Controversy over Sexuality in the Gadla Walatta Petros
In October 2014, a controversy over sexuality and the Ethiopian woman saint Walatta Petros emerged after I, Dr. Wendy Laura Belcher, began giving talks at US universities about her. This controversy re-emerges from time to time, with misinformation about my position spread online, so I created this page to aid those members of the general public who are interested in understanding the matters at the heart of the controversy. To make things clear about who did what, I’ve put myself in the third person below.
(Scholars should instead read my full-length article on the topic which appeared in Research in African Literatures. It discusses the different reading protocols required—merging surface and symptomatic reading, as well as attending to Ethiopian authorial and interpretive practices—for interpreting these texts, protocols for which queer theory provides useful warnings and tools. There, I proffer various interpretations of the Gädlä Wälättä P̣eṭros and insist on none.)
The hagiography titled the Gädlä Wälättä P̣eṭros was written down in 1672 about the Ethiopian woman Walatta Petros (Wälättä P̣eṭros, ወለተ ጴጥሮስ ). It was written in the Ethiopian language Gəˁəz. The author was Galäwdewos, but he was writing down oral histories from nuns and monks in her monastery. Walatta Petros is a saint in the Ethiopian Orthodox Täwaḥədo Church, one of the oldest churches in the world, with a vibrant following today of around 50 million people.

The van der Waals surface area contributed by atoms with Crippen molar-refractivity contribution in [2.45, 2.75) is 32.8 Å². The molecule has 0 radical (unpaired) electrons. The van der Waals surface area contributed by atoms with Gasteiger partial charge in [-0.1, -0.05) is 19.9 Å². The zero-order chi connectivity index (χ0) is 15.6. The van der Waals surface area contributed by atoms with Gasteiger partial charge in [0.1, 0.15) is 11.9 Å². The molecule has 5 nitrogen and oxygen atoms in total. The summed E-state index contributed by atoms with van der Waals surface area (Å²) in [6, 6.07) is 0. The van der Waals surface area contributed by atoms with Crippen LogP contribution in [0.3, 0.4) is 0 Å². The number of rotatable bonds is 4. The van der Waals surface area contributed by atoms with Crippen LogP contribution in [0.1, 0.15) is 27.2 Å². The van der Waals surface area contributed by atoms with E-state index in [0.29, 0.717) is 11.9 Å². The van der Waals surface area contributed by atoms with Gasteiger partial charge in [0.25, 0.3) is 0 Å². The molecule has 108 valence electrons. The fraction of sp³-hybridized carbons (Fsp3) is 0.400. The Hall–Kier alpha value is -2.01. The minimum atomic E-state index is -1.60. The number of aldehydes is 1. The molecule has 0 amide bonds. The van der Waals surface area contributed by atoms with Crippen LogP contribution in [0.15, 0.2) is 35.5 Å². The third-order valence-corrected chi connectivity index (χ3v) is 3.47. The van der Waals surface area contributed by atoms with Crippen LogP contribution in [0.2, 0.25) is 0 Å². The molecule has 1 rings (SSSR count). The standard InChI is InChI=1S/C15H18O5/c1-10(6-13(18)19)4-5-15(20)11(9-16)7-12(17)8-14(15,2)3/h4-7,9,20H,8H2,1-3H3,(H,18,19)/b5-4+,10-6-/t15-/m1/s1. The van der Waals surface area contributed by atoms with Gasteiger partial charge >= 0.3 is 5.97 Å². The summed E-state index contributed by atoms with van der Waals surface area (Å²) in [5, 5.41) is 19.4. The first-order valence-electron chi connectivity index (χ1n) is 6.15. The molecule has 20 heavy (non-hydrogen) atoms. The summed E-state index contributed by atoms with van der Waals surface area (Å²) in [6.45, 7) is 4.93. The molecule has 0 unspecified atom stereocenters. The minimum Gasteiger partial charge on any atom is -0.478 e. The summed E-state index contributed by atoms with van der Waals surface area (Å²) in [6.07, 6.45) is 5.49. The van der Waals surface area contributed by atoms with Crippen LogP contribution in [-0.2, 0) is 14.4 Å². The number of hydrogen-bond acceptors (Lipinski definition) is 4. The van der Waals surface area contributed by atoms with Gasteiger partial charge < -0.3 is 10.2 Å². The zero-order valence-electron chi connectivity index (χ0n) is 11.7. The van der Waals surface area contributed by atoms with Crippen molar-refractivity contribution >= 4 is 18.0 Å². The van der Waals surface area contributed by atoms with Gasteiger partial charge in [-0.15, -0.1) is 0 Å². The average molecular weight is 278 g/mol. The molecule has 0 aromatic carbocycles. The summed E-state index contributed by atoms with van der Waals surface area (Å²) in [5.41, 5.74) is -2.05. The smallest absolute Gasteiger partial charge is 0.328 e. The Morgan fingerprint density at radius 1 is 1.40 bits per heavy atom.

The Translation and Edition
The first translation of this text into English, The Life and Struggles of Our Mother Walatta Petros: A Seventeenth-Century African Biography of an Ethiopian Woman, appeared in 2015. Published by Princeton University Press, it was co-translated and co-edited by Wendy Laura Belcher and the gifted translator she hired, Michael Kleiner. This 538-page book, with thousands of footnotes and hundreds of pages of contextual and scholarly information, is not just a mere translation. It is also an edition, based on comparing twelve different manuscripts of the Gädlä Wälättä P̣eṭros. That is, Galäwdewos wrote the original on parchment and monks in neighboring monasteries copied that original. Each scribe, when copying, created tiny differences accidentally (or, rarely, deliberately), so each manuscript is slightly different than the other manuscripts. Belcher and Kleiner compared eleven manuscripts to come up with the best translation, and documented the variations in the notes. Since previous translations and editions of the Gädlä Wälättä P̣eṭros were based on just one manuscript, and that one badly copied, with many errors, the award-winning English translation edition is now the definitive work on the Gädlä Wälättä P̣eṭros. Scholars have stated that it is one of the finest translations into English of a Gəˁəz text ever done. This is largely due to the expertise of Michael Kleiner, who has extraordinary knowledge of Gəˁəz.